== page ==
Following the Government announcement yesterday, museums and galleries in Cambridge will be closed to the public as part of a period of national/local restrictions. So, with great sadness, we will not be able to reopen as planned on 2 January 2021.
'I did no evil in that land in the Hall of the two truths, because I know the names of the gods who exist there... I have not turned back the god in his procession. I am pure... My purity is the purification of the phoenix...'
The figure on the right of this papyrus, who speaks these words, is identified as Inpehufnakht ‘captain of the boats of the temple of Amun-Re, King of the gods'. He raises his hands towards a shrine with an open door, just visible at the left of the photograph. A ribbon and a perfume cone decorate his head.
Inpehufnakht is dead. But the words that surround him, and those contained within the shrine, come from a series of spells designed to help the soul of the deceased through the underworld to the the Field of Reeds, a paradise-like environment. Collectively these incantations are known as the Book of the Dead or, more accurately, 'Spells for Coming Forth by Day'. The papyrus containing these would have been placed in or near the coffin of Inpehufnakht, along with other objects intended to ease his soul’s passage and help him in the life beyond.
The words quoted above come from the introduction to Chapter 125 of the Book of the Dead, the Negative Confession. This text is often accompanied by an illustration showing the judgment of the deceased: the heart is weighed in a balance against the feather of Maat – the principle of divine order in ancient Egypt, without which nothing functioned properly. This process is overseen by Osiris, the god of the underworld, and the 42 assessors – deities who represent various aspects of Maat.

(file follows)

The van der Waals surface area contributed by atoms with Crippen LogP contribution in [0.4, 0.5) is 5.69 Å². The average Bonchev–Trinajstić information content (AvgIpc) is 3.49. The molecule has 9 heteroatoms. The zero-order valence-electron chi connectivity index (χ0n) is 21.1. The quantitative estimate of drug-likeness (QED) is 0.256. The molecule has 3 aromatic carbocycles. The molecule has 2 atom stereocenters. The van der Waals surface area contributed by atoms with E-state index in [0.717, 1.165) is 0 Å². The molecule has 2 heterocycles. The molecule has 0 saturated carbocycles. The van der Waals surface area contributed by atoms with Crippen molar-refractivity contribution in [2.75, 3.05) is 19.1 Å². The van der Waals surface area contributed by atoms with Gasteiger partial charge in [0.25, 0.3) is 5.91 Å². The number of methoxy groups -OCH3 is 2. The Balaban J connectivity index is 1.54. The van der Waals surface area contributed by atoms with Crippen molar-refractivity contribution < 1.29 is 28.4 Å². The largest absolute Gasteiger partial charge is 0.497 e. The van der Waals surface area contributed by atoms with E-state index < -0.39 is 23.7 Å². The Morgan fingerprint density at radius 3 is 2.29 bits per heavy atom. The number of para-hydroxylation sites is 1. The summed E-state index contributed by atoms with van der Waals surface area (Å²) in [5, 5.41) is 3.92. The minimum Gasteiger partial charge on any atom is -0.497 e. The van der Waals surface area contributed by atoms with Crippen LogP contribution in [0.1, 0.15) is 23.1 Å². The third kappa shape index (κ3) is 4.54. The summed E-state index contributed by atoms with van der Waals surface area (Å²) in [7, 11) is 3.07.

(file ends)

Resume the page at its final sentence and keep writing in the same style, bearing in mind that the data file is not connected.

In the next part of the spell, the deceased addresses each of the assessors in turn, denying any wrongdoing in his life:
'O, Far-strider, who came forth from Heliopolis, I have done no falsehood. O, Fire-Embracer, who came forth from Kheraha, I have not robbed. O, Dangerous One, who came forth from Rosetjau, I have not killed men...'
It was a stern test and there was much at stake. The soul that was judged righteous, as Inpehufnakht here proclaims himself to be, gained admission to the Field of Reeds. The corrupt soul, however, faced utter annihilation. In representations of the heart-weighing, the demon Ammut is often shown lurking hungrily by the weighing scales. This creature – a cross between a lion, a crocodile and a hippopotamus – devoured the souls of the wicked.
The photograph in the margin shows only the right-hand extreme of a 175-cm-long papyrus, at the end of which Inpehufnakht appears again. Between these two representations are other small illustrations, called vignettes, and further hymns and spells including 'The Book of Becoming a Swallow', 'The Chapter on Entering the Region of Sand' and the short 'Hymn to Re at his setting'.
Book of the Coming Forth By Day, of Inpehufnakht, chief of the sailors of the barque in the temple of Amun Re, king of the gods, son of Ashakhet (who held the same position); with vignettes
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Associated department: Antiquities